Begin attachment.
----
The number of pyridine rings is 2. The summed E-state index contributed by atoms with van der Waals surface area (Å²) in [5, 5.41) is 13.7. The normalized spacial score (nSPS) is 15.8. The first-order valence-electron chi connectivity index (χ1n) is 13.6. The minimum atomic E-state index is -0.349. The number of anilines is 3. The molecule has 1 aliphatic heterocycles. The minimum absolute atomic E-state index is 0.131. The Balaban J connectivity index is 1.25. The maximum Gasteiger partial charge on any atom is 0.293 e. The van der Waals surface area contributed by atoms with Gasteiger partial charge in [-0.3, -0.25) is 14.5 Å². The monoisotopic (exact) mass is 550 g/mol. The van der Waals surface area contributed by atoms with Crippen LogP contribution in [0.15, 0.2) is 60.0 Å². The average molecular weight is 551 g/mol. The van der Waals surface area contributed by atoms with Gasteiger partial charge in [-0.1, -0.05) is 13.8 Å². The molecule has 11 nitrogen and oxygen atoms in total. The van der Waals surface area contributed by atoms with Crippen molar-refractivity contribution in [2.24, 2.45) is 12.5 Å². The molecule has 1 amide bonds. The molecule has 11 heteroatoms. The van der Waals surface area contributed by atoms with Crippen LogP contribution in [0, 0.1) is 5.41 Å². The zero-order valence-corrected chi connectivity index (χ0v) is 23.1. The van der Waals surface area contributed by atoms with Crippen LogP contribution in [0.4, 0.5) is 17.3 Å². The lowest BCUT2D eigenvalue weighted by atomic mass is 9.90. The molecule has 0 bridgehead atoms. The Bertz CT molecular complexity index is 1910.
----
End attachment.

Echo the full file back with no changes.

The number of pyridine rings is 2. The summed E-state index contributed by atoms with van der Waals surface area (Å²) in [5, 5.41) is 13.7. The normalized spacial score (nSPS) is 15.8. The first-order valence-electron chi connectivity index (χ1n) is 13.6. The minimum atomic E-state index is -0.349. The number of anilines is 3. The molecule has 1 aliphatic heterocycles. The minimum absolute atomic E-state index is 0.131. The Balaban J connectivity index is 1.25. The maximum Gasteiger partial charge on any atom is 0.293 e. The van der Waals surface area contributed by atoms with Gasteiger partial charge in [-0.3, -0.25) is 14.5 Å². The monoisotopic (exact) mass is 550 g/mol. The van der Waals surface area contributed by atoms with Crippen LogP contribution in [0.15, 0.2) is 60.0 Å². The average molecular weight is 551 g/mol. The van der Waals surface area contributed by atoms with Gasteiger partial charge in [-0.1, -0.05) is 13.8 Å². The molecule has 11 nitrogen and oxygen atoms in total. The van der Waals surface area contributed by atoms with Crippen molar-refractivity contribution in [2.24, 2.45) is 12.5 Å². The molecule has 1 amide bonds. The molecule has 11 heteroatoms. The van der Waals surface area contributed by atoms with Crippen LogP contribution in [0, 0.1) is 5.41 Å². The zero-order valence-corrected chi connectivity index (χ0v) is 23.1. The van der Waals surface area contributed by atoms with Crippen LogP contribution in [0.4, 0.5) is 17.3 Å². The lowest BCUT2D eigenvalue weighted by atomic mass is 9.90. The molecule has 0 bridgehead atoms. The Bertz CT molecular complexity index is 1910.